The conversation, recounted by U.S. officials, was one of the few high-level exchanges between the two governments in recent months, and it illustrated the depths to which U.S.-Pakistan relations have fallen after an inadvertent November border clash in which a U.S. air assault killed 24 Pakistani soldiers.
Since then, Pakistan’s border crossings have remained closed to U.S. and NATO supplies in transit to the Afghan war. At Pakistan’s demand, U.S. personnel have evacuated a secret drone airstrip, and the number of American military trainers in the country has been cut to a fraction of previous levels.
Marc Grossman, the administration’s top diplomat in charge of Afghanistan and Pakistan, asked to visit Islamabad during a current trip to the region, but Pakistani officials responded that it was not convenient.
The “fundamentals” of mutual interest in destroying al-Qaeda and safely managing Pakistan’s nuclear arsenal haven’t changed, said a senior Obama administration official, who, like several sources in this article, discussed sensitive diplomatic matters on the condition of anonymity. But the two countries are groping their way toward what he called “a new normal” — somewhere between the strategic alliance that President Obama once proffered in exchange for Pakistan severing its ties with militants, and a more businesslike arrangement with few illusions.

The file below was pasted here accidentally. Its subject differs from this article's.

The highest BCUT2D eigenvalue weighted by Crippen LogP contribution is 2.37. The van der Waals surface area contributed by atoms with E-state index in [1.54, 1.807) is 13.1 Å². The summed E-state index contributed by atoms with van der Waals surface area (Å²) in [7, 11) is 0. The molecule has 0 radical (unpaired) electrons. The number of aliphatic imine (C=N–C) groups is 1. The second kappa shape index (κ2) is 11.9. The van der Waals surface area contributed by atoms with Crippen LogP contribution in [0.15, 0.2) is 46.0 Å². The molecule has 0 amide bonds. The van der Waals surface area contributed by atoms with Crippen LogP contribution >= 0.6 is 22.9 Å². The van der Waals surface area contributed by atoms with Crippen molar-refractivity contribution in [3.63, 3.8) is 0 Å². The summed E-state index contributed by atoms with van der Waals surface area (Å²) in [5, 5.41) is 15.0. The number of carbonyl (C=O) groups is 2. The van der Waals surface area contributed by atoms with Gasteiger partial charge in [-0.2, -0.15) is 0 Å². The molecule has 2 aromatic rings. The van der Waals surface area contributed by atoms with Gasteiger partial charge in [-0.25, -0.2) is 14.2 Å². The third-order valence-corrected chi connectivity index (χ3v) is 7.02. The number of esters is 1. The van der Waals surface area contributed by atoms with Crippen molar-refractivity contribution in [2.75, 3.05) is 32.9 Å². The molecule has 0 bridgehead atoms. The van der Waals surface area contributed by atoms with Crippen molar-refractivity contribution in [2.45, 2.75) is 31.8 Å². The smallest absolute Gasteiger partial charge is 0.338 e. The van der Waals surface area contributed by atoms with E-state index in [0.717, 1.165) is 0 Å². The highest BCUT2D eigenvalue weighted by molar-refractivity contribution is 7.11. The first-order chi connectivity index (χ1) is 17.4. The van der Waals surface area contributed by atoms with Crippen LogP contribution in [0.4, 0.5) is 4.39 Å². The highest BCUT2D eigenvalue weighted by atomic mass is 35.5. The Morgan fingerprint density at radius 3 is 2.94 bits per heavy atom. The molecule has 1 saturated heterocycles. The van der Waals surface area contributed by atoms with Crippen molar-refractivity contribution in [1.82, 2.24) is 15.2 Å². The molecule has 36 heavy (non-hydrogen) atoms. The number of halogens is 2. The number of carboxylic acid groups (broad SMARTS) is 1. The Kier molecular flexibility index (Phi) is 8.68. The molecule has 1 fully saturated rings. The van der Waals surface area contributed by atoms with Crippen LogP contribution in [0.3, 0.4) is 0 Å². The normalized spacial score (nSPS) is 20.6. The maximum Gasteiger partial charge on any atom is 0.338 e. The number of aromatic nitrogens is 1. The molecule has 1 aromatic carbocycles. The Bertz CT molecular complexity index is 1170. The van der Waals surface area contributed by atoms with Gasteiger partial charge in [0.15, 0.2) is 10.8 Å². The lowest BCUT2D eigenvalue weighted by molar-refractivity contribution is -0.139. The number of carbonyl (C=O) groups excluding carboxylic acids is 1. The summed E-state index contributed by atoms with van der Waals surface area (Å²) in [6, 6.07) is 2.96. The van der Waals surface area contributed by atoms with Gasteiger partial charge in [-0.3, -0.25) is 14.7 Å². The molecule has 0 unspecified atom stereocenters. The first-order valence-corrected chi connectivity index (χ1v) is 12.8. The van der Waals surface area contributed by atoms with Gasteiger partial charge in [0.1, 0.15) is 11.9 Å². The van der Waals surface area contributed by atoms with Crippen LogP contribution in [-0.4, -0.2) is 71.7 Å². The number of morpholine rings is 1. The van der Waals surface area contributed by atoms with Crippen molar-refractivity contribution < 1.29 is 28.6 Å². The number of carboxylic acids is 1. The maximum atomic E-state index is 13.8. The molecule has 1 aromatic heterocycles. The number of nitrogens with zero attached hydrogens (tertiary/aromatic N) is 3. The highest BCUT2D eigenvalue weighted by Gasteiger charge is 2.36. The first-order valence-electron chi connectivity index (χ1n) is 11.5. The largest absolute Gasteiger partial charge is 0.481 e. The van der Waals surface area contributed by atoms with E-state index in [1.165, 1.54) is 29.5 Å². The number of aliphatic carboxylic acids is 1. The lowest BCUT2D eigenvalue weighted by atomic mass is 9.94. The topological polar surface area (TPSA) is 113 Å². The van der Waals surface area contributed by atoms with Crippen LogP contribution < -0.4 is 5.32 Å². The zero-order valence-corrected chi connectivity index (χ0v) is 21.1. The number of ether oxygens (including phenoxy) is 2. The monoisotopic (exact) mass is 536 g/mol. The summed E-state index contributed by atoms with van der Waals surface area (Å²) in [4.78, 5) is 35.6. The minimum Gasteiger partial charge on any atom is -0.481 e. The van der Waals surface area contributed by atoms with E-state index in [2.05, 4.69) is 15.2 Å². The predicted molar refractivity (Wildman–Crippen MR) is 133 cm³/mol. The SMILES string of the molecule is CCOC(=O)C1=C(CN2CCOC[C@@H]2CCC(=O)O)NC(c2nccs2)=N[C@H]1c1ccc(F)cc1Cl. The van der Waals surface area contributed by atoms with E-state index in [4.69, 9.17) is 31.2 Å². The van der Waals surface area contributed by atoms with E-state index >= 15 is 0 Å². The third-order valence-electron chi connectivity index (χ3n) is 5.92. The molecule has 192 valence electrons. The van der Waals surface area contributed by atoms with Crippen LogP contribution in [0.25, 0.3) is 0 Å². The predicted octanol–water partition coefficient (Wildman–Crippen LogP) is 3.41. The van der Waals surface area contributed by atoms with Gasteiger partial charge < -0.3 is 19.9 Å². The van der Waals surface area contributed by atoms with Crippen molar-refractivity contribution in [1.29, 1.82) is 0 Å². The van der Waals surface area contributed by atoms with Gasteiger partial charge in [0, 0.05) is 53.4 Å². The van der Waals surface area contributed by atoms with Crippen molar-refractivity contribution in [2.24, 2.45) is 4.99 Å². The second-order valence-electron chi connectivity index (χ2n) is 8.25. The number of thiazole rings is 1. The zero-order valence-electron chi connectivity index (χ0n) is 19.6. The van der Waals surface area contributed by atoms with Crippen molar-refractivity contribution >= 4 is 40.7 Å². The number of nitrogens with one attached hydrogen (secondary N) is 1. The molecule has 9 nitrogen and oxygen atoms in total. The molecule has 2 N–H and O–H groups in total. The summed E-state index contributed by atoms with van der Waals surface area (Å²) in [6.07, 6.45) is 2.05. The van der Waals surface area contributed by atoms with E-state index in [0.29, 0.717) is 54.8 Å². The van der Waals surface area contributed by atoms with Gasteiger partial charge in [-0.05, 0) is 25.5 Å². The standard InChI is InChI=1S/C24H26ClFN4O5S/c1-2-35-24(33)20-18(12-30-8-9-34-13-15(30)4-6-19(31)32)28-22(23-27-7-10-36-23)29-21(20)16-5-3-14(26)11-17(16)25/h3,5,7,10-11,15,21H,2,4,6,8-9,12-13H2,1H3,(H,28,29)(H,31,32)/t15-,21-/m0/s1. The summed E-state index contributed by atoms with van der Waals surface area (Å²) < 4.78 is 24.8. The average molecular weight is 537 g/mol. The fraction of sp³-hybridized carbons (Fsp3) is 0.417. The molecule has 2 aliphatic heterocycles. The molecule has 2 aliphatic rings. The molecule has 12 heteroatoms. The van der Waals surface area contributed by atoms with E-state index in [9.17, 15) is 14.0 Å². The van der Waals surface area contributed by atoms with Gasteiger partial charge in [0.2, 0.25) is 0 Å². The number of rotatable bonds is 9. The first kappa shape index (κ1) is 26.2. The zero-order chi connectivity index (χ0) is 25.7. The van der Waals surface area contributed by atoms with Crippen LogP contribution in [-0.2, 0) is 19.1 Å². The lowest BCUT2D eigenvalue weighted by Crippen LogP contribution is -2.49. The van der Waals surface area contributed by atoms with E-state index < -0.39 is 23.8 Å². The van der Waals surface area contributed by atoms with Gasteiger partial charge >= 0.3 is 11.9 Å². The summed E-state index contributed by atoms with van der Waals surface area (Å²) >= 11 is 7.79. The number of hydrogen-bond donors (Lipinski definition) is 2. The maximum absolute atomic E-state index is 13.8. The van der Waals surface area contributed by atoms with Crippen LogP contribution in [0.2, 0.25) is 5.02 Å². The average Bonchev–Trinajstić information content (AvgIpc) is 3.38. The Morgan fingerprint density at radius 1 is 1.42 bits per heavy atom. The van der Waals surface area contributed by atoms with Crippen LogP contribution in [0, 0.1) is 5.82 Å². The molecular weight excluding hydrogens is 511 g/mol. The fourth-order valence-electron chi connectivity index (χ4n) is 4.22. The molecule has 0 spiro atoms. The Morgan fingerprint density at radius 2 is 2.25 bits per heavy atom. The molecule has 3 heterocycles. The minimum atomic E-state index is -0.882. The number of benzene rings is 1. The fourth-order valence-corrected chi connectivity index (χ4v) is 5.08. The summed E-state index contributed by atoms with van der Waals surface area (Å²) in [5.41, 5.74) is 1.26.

“It’ll be much more realpolitik,” another U.S. official said. “It’s getting away from the grandiose vision of what could be to focusing on what is.”
A senior Pakistani military official said, “We’ve had some glorious times,” citing past interludes of intelligence and military cooperation in pursuit of Pakistan-based al-Qaeda and Taliban militants.
But the military official also spoke emotionally about the deaths of the 24 soldiers in November and said the incident would not soon be forgotten. The same was true of what he said were other insults in 2011, including the shooting deaths of two Pakistanis by a CIA contractor in Lahore, the U.S. Special Operations raid that killed Osama bin Laden in a Pakistani suburb and the assertion by Adm. Mike Mullen, then chairman of the Joint Chiefs of Staff, that the insurgent Haqqani network was a “veritable arm” of Pakistani intelligence.
Pakistan, the military official said, wants some “significant changes” in the way the two countries do business.
After the November border clash, the Obama administration suspended its regular drone attacks inside Pakistan to avoid further unsettling relations, U.S. officials said. And in a rare display of deference early this month, the CIA informed the Pakistani government that it planned a drone strike against a terrorist target in the North Waziristan tribal region and asked Islamabad’s permission. When Pakistan declined, the strike was canceled, officials said.